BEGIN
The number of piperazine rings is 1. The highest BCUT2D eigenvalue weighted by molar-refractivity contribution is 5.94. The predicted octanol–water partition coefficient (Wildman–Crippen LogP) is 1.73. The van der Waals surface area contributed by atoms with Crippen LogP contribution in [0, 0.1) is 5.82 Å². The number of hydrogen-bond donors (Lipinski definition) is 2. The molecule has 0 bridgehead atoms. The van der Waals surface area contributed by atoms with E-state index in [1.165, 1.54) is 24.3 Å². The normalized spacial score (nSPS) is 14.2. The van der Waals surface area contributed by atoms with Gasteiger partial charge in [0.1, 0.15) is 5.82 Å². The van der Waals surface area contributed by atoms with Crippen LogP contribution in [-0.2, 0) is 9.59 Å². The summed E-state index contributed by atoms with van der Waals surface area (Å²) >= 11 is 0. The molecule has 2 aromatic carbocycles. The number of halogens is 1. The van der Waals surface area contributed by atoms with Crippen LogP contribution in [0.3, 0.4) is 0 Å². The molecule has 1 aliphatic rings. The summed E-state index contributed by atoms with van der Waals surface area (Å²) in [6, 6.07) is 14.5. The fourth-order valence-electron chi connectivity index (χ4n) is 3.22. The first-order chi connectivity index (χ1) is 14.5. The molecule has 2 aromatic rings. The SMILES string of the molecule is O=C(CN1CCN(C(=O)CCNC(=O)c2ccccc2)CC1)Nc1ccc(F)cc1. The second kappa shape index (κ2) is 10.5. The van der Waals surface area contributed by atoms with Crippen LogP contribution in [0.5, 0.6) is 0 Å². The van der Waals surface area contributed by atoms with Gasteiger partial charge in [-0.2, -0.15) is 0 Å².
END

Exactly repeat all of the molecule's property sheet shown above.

The number of piperazine rings is 1. The highest BCUT2D eigenvalue weighted by molar-refractivity contribution is 5.94. The predicted octanol–water partition coefficient (Wildman–Crippen LogP) is 1.73. The van der Waals surface area contributed by atoms with Crippen LogP contribution in [0, 0.1) is 5.82 Å². The number of hydrogen-bond donors (Lipinski definition) is 2. The molecule has 0 bridgehead atoms. The van der Waals surface area contributed by atoms with E-state index in [1.165, 1.54) is 24.3 Å². The normalized spacial score (nSPS) is 14.2. The van der Waals surface area contributed by atoms with Gasteiger partial charge in [0.1, 0.15) is 5.82 Å². The van der Waals surface area contributed by atoms with Crippen LogP contribution in [-0.2, 0) is 9.59 Å². The summed E-state index contributed by atoms with van der Waals surface area (Å²) >= 11 is 0. The molecule has 2 aromatic carbocycles. The number of halogens is 1. The van der Waals surface area contributed by atoms with Crippen LogP contribution in [0.3, 0.4) is 0 Å². The molecule has 1 aliphatic rings. The summed E-state index contributed by atoms with van der Waals surface area (Å²) in [6, 6.07) is 14.5. The fourth-order valence-electron chi connectivity index (χ4n) is 3.22. The first-order chi connectivity index (χ1) is 14.5. The molecule has 2 aromatic rings. The SMILES string of the molecule is O=C(CN1CCN(C(=O)CCNC(=O)c2ccccc2)CC1)Nc1ccc(F)cc1. The second kappa shape index (κ2) is 10.5. The van der Waals surface area contributed by atoms with Crippen LogP contribution in [0.5, 0.6) is 0 Å². The van der Waals surface area contributed by atoms with Gasteiger partial charge in [-0.2, -0.15) is 0 Å².